President Obama declares Dec. 17 Wright Brothers Day

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President Barack Obama declared Dec. 17 Wright Brothers Day in an annual proclamation to mark the Dec. 17, 1903 flight at Kitty Hawk, North Carolina.

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The president’s declaration follows the Ohio Senate’s declaration last week declaring Wilbur and Orville Wright the first to invent the airplane to counter Connecticut lawmakers claims Gustave Whitehead beat the Dayton brothers in the air by two years.

State Rep. Rick Perales, R-Beavercreek, introduced the Ohio resolution.

Timothy Gaffney, an author who has written about the Wright brothers' history, said the president’s proclamation bolsters the Wrights’ claim as first in flight.

“It simply reinforces the fact that the federal government, including the National Park Service and the White House, recognizes the Wright brothers as the inventors of the airplane and they recognize Dec. 17 as the date of the first successful flight,” he said.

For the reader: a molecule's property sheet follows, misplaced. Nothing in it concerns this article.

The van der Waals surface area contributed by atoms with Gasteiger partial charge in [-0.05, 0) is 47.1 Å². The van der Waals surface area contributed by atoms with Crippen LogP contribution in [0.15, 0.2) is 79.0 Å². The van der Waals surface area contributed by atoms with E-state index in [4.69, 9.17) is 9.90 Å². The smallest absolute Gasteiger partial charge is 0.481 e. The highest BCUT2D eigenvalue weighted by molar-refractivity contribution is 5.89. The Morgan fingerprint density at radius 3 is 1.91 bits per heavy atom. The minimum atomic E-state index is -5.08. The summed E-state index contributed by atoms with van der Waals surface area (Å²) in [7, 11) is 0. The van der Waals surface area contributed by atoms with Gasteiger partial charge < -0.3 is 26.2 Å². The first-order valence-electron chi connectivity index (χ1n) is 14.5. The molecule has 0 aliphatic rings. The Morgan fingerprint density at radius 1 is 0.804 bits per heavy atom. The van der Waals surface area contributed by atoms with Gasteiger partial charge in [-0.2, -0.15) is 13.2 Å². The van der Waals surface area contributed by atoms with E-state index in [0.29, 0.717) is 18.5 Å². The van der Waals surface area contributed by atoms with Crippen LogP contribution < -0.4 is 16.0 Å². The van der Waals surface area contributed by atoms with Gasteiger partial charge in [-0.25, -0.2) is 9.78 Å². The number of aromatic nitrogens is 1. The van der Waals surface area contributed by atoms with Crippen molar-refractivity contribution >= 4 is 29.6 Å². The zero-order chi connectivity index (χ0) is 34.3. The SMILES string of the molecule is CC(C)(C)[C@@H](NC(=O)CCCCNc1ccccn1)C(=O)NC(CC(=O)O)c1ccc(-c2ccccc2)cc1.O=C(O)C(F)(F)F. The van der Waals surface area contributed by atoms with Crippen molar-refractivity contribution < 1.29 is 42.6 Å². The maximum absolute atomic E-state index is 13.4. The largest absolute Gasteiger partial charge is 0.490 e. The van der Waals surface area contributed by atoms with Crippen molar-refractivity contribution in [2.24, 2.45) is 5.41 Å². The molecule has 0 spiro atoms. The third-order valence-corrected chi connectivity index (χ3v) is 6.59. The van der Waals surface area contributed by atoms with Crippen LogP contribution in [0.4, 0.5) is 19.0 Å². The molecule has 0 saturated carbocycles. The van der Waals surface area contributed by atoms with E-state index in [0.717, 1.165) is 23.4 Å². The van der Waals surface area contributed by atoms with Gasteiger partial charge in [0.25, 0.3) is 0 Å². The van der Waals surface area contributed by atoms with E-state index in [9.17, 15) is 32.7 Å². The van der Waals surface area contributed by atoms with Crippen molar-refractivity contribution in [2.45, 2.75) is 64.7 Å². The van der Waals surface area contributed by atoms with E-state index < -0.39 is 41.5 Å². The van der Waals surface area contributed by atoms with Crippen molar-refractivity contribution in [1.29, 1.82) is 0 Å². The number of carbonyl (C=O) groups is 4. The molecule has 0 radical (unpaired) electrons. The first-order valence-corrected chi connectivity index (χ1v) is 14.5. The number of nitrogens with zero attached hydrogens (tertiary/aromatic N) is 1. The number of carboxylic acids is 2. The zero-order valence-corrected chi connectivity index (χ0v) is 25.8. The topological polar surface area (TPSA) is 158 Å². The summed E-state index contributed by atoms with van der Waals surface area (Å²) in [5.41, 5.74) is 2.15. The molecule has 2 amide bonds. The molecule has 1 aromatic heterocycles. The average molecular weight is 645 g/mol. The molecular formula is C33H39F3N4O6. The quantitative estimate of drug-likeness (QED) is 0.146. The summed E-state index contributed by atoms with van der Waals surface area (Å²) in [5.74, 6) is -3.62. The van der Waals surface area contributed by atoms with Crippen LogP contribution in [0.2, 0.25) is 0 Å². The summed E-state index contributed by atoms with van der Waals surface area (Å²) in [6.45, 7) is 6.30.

In his proclamation, Obama wrote in part:

“Before the 19th century, few thought human flight was an endeavor worth investigating. But in the decades leading up to the 20th century, a handful of devoted dreamers began conducting aeronautical research that eventually fell on the ears of two enthusiastic bicycle mechanics from Dayton Ohio, who would push past what others deemed impossible and take to the sky, spark a new and lasting industry and change the course of history. The invention of the airplane not only contributed to our understanding of physics and engineering —- it profoundly altered our world.”

“People and goods began moving across the globe at an unprecedented pace, new industries and fields of discovery sprang to life, and advances in aviation launched a new era of possibility in which our countrymen would walk on the moon just 66 years after that first 12 second flight."